B-cell acute lymphoblastic leukaemia (B-ALL) is one of the most common forms of childhood cancer. The overall survival rate is more than 80%, but not in all subtypes; in leukaemia with the highest incidence among infants, in particular, it does not reach 40%.
For this specific subtype, with a poor prognosis, researchers from the Josep Carreras Leukaemia Research Institute and the National Cancer Research Centre (CNIO) have achieved the first cell model that simulates the disease in patients.
The new model reproduces what happens in the cells of children, often newborns. It is an essential tool in research to develop new therapeutic strategies and has therefore been published in Blood, a leading scientific journal in haematology.
Gene editing to fuse genes
The subtype of B-cell acute lymphoblastic leukaemia that the model recreates is specifically the one that carries the fusion between the MLL and AF4 genes. Independent gene fusions are a common type of alteration in cancer; when they occur, they have the ability to produce fusion proteins, sometimes with new and unexpected functions.
MLL::AF4 fusion in childhood B-cell acute lymphoblastic leukaemia occurs during foetal development, and involves DNA exchange between chromosomes 4 and 11. The resulting protein can activate cellular mechanisms that lead to leukaemia in what can be a very short space of time.
The new model has been created by means of gene editing, using the CRISPR-Cas9 tool. Both foetal and neonatal cells have been edited, provided by the Barcelona Blood and Tissue Bank and the MRC/Wellcome Trust Centre (United Kingdom).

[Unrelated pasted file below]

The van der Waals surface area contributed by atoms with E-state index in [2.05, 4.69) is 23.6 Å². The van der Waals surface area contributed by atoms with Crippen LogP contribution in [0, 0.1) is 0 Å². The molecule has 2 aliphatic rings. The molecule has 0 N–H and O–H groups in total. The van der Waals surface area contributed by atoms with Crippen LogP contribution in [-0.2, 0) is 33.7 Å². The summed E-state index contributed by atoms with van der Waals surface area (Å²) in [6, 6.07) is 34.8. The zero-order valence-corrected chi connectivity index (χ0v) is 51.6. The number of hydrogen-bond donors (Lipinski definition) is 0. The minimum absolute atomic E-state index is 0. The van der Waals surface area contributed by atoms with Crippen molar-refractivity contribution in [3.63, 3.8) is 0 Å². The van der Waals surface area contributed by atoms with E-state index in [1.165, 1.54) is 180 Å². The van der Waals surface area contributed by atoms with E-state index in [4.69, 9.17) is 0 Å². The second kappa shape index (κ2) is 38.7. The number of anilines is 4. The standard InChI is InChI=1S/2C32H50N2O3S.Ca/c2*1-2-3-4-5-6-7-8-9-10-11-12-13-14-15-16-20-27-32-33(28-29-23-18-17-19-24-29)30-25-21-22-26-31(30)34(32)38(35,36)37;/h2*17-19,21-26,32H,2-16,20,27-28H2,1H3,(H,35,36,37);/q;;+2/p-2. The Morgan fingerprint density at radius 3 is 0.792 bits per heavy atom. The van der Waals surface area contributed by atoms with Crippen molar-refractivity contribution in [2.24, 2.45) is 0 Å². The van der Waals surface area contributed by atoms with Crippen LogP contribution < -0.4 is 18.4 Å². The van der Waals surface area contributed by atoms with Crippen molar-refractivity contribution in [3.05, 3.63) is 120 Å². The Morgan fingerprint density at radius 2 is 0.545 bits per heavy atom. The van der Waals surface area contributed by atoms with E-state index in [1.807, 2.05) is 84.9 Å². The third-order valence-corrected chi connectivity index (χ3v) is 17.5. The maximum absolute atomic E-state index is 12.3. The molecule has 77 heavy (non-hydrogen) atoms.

The model reproduces different subtypes
There are several subtypes of MLL::AF4 fusion B-ALL, in which the merged fragments change. The new model reliably reflects the differences between the subtype of B-ALL leukaemia in children under one year of age, and that of older children, which represents a significant advance.
The results also show that the differences between subtypes of childhood ALL-B with MLL::AF4 fusion are related to the DNA fragments involved in gene fusion, and not so much with the time the alteration occurs, and they provide the scientific community with a new cellular model of the disease which is robust and closer to what happens in patients.
The study is directed by Pablo Menéndez, of the Josep Carreras Institute, and the lead authors are Clara Bueno, of the Josep Carreras Institute; and Raúl Torres-Ruiz, of the National Cancer Research Centre (CNIO).
Image: Raúl Torres-Ruiz, one of the lead authors, at his CNIO lab. / Laura M. Lombardía / CNIO.
Reference article: Clara Bueno, Raul Torres-Ruíz, Talia Velasco-Hernandez, Oscar Molina, Paolo Petazzi, Alba Martinez-Moreno, Virginia Carolina Rodríguez-Cortez, Meritxell Vinyoles, Sandra Cantilena, Owen Williams, Nerea Vega-García, Sandra Rodriguez-Perales, José Carlos Segovia, Oscar Quintana-Bustamante, Anindita Roy, Claus Meyer, Rolf Marschalek, Alastair Smith, Thomas A. Milne, Mario F. Fraga, Juan Ramón Ramón Tejedor, Pablo Menendez; “A human genome editing-based MLL::AF4 B-cell ALL model recapitulates key cellular and molecular leukemogenic features”. Blood 2023; blood.2023020858.